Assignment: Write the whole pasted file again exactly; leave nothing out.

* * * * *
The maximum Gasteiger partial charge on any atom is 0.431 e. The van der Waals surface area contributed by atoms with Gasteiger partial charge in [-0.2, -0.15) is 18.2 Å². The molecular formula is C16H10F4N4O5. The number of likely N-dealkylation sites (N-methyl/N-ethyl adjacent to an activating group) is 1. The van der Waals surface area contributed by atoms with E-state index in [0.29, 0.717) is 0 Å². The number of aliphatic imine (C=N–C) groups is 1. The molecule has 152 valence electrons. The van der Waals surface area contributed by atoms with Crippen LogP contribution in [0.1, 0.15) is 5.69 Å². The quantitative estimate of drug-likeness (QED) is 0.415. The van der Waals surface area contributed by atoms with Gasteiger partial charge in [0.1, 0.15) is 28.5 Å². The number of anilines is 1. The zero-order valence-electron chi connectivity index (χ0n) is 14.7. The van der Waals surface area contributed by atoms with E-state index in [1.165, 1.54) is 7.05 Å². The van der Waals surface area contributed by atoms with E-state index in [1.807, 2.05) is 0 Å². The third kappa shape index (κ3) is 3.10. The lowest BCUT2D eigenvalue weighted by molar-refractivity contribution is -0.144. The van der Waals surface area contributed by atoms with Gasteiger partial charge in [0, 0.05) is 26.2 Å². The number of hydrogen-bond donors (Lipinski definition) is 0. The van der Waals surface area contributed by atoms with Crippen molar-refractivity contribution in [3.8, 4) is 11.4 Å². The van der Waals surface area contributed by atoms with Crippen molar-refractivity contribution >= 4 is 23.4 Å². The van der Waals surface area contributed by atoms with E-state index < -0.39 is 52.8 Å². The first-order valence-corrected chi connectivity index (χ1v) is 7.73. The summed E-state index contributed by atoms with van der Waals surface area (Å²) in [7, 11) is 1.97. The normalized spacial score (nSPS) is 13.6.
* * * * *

The maximum Gasteiger partial charge on any atom is 0.431 e. The van der Waals surface area contributed by atoms with Gasteiger partial charge in [-0.2, -0.15) is 18.2 Å². The molecular formula is C16H10F4N4O5. The number of likely N-dealkylation sites (N-methyl/N-ethyl adjacent to an activating group) is 1. The van der Waals surface area contributed by atoms with E-state index in [0.29, 0.717) is 0 Å². The number of aliphatic imine (C=N–C) groups is 1. The molecule has 152 valence electrons. The van der Waals surface area contributed by atoms with Crippen LogP contribution in [0.1, 0.15) is 5.69 Å². The quantitative estimate of drug-likeness (QED) is 0.415. The van der Waals surface area contributed by atoms with Gasteiger partial charge in [0.1, 0.15) is 28.5 Å². The number of anilines is 1. The zero-order valence-electron chi connectivity index (χ0n) is 14.7. The van der Waals surface area contributed by atoms with E-state index in [1.165, 1.54) is 7.05 Å². The van der Waals surface area contributed by atoms with E-state index in [1.807, 2.05) is 0 Å². The third kappa shape index (κ3) is 3.10. The lowest BCUT2D eigenvalue weighted by molar-refractivity contribution is -0.144. The van der Waals surface area contributed by atoms with Gasteiger partial charge in [0, 0.05) is 26.2 Å². The number of hydrogen-bond donors (Lipinski definition) is 0. The van der Waals surface area contributed by atoms with Crippen molar-refractivity contribution in [3.8, 4) is 11.4 Å². The van der Waals surface area contributed by atoms with Crippen molar-refractivity contribution >= 4 is 23.4 Å². The van der Waals surface area contributed by atoms with E-state index < -0.39 is 52.8 Å². The first-order valence-corrected chi connectivity index (χ1v) is 7.73. The summed E-state index contributed by atoms with van der Waals surface area (Å²) in [7, 11) is 1.97. The normalized spacial score (nSPS) is 13.6.